Sense of humor, childhood cancer stressors, and outcomes of psychosocial adjustment, immune function, and infection

Jacqueline S. Dowling, Marilyn Hockenberry, Richard Gregory

Research output: Contribution to journalArticle

31 Citations (Scopus)

Abstract

The diagnosis, treatment, and side effects of childhood cancer have been described as extremely stressful experiences in the life of a child. Anecdotally, children report that a sense of humor helps them cope with the daily experiences of living with cancer; however, no research has examined sense of humor and childhood cancer stressors. This study investigated the effect of sense of humor on the relationship between cancer stressors and children's psychosocial adjustment to cancer, immune function, and infection using Lazarus and Folkman's theory of stress, appraisal, and coping. A direct relationship was observed between sense of humor and psychosocial adjustment to cancer, such that children with a high sense of humor had greater psychological adjustment, regardless of the amount of cancer stressors. A moderating effect was observed for incidence of infection. As childhood cancer stressors increase, children with high coping humor scores reported fewer incidences of infection than low scorers.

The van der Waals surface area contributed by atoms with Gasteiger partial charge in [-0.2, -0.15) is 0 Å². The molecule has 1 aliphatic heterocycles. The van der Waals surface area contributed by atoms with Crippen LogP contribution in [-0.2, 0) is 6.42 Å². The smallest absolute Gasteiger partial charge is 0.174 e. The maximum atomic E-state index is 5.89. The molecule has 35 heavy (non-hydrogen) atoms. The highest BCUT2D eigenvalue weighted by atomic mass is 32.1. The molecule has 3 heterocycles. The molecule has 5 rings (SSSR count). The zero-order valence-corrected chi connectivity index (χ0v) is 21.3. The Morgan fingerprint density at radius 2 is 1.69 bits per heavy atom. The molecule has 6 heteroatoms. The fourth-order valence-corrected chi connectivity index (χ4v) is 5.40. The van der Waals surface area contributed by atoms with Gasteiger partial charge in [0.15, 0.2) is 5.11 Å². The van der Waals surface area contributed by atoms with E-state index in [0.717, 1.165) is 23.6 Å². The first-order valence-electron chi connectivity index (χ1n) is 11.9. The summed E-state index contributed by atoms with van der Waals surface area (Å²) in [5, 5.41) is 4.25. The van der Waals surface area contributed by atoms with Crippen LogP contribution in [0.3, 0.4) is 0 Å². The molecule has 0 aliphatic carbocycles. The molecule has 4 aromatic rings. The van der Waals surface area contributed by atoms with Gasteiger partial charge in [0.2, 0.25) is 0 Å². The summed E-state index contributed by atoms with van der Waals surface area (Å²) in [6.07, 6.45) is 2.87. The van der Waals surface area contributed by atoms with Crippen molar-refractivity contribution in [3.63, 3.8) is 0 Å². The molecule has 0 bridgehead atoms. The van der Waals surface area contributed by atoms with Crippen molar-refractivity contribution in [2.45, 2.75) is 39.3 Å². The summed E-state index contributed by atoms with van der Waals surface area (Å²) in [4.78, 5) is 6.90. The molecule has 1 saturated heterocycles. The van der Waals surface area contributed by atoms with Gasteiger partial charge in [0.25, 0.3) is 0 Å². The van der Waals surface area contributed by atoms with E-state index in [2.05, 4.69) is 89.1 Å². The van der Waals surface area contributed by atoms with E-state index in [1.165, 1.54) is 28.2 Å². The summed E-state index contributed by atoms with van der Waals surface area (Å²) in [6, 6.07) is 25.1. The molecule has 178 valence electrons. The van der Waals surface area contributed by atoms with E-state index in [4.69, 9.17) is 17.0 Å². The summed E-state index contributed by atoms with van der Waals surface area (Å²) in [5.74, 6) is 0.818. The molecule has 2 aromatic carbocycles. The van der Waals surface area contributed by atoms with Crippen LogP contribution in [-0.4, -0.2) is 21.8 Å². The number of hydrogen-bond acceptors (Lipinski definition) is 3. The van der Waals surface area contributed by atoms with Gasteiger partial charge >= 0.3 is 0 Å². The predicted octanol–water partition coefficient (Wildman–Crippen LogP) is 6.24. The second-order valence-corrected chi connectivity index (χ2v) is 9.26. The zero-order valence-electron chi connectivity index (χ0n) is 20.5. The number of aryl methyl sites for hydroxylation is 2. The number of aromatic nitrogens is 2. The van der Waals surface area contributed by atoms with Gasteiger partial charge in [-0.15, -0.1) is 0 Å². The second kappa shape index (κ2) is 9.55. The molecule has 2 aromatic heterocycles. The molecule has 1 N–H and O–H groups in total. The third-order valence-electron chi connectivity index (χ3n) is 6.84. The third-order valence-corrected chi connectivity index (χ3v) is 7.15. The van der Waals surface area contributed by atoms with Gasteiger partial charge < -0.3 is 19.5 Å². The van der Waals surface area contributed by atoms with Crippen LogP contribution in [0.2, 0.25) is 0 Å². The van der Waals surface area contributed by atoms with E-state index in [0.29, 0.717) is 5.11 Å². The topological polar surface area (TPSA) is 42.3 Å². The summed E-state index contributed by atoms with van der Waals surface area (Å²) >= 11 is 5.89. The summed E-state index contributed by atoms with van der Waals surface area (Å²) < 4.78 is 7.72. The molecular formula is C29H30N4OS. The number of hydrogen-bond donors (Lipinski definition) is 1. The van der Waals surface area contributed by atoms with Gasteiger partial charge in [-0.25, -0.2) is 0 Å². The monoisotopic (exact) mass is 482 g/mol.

Original languageEnglish
Pages (from-to)271-292
Number of pages22
JournalJournal of Pediatric Oncology Nursing
Volume20
Issue number6
DOIs
StatePublished - Nov 2003

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Social Adjustment
Wit and Humor
Infection
Neoplasms
Life Change Events
Incidence

Keywords

  • Cancer
  • Children
  • Sense of humor
  • Stress

ASJC Scopus subject areas

  • Oncology
  • Nursing(all)

Cite this

Sense of humor, childhood cancer stressors, and outcomes of psychosocial adjustment, immune function, and infection. / Dowling, Jacqueline S.; Hockenberry, Marilyn; Gregory, Richard.

In: Journal of Pediatric Oncology Nursing, Vol. 20, No. 6, 11.2003, p. 271-292.

Research output: Contribution to journalArticle

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